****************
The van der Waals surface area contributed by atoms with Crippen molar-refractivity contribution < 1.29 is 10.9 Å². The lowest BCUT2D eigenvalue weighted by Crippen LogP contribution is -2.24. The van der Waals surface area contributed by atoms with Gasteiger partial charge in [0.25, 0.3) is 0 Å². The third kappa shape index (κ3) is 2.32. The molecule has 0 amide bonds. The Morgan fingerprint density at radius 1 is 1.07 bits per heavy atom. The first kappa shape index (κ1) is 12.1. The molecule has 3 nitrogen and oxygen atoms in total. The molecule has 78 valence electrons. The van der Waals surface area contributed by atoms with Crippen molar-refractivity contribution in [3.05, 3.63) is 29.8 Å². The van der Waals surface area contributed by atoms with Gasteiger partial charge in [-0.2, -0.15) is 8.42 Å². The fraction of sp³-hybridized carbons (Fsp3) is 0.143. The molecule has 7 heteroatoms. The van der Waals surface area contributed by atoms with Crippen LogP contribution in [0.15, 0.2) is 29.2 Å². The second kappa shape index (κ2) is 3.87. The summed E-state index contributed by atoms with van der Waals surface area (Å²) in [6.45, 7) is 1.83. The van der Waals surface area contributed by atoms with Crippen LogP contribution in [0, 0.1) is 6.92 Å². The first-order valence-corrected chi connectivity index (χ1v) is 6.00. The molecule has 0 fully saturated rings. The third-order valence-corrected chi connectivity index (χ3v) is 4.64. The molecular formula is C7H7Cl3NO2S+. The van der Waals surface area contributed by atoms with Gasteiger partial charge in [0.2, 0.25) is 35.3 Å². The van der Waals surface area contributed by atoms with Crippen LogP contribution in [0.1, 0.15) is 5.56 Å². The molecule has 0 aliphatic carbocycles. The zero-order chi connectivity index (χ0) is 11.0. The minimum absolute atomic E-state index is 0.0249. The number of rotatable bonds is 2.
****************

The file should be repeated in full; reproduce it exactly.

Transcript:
The van der Waals surface area contributed by atoms with Crippen molar-refractivity contribution < 1.29 is 10.9 Å². The lowest BCUT2D eigenvalue weighted by Crippen LogP contribution is -2.24. The van der Waals surface area contributed by atoms with Gasteiger partial charge in [0.25, 0.3) is 0 Å². The third kappa shape index (κ3) is 2.32. The molecule has 0 amide bonds. The Morgan fingerprint density at radius 1 is 1.07 bits per heavy atom. The first kappa shape index (κ1) is 12.1. The molecule has 3 nitrogen and oxygen atoms in total. The molecule has 78 valence electrons. The van der Waals surface area contributed by atoms with Crippen molar-refractivity contribution in [3.05, 3.63) is 29.8 Å². The van der Waals surface area contributed by atoms with Gasteiger partial charge in [-0.2, -0.15) is 8.42 Å². The fraction of sp³-hybridized carbons (Fsp3) is 0.143. The molecule has 7 heteroatoms. The van der Waals surface area contributed by atoms with Crippen LogP contribution in [0.15, 0.2) is 29.2 Å². The second kappa shape index (κ2) is 3.87. The summed E-state index contributed by atoms with van der Waals surface area (Å²) in [6.45, 7) is 1.83. The van der Waals surface area contributed by atoms with Crippen LogP contribution in [0, 0.1) is 6.92 Å². The first-order valence-corrected chi connectivity index (χ1v) is 6.00. The molecule has 0 fully saturated rings. The third-order valence-corrected chi connectivity index (χ3v) is 4.64. The molecular formula is C7H7Cl3NO2S+. The van der Waals surface area contributed by atoms with Gasteiger partial charge in [0.2, 0.25) is 35.3 Å². The van der Waals surface area contributed by atoms with Crippen LogP contribution in [0.1, 0.15) is 5.56 Å². The molecule has 0 aliphatic carbocycles. The zero-order chi connectivity index (χ0) is 11.0. The minimum absolute atomic E-state index is 0.0249. The number of rotatable bonds is 2.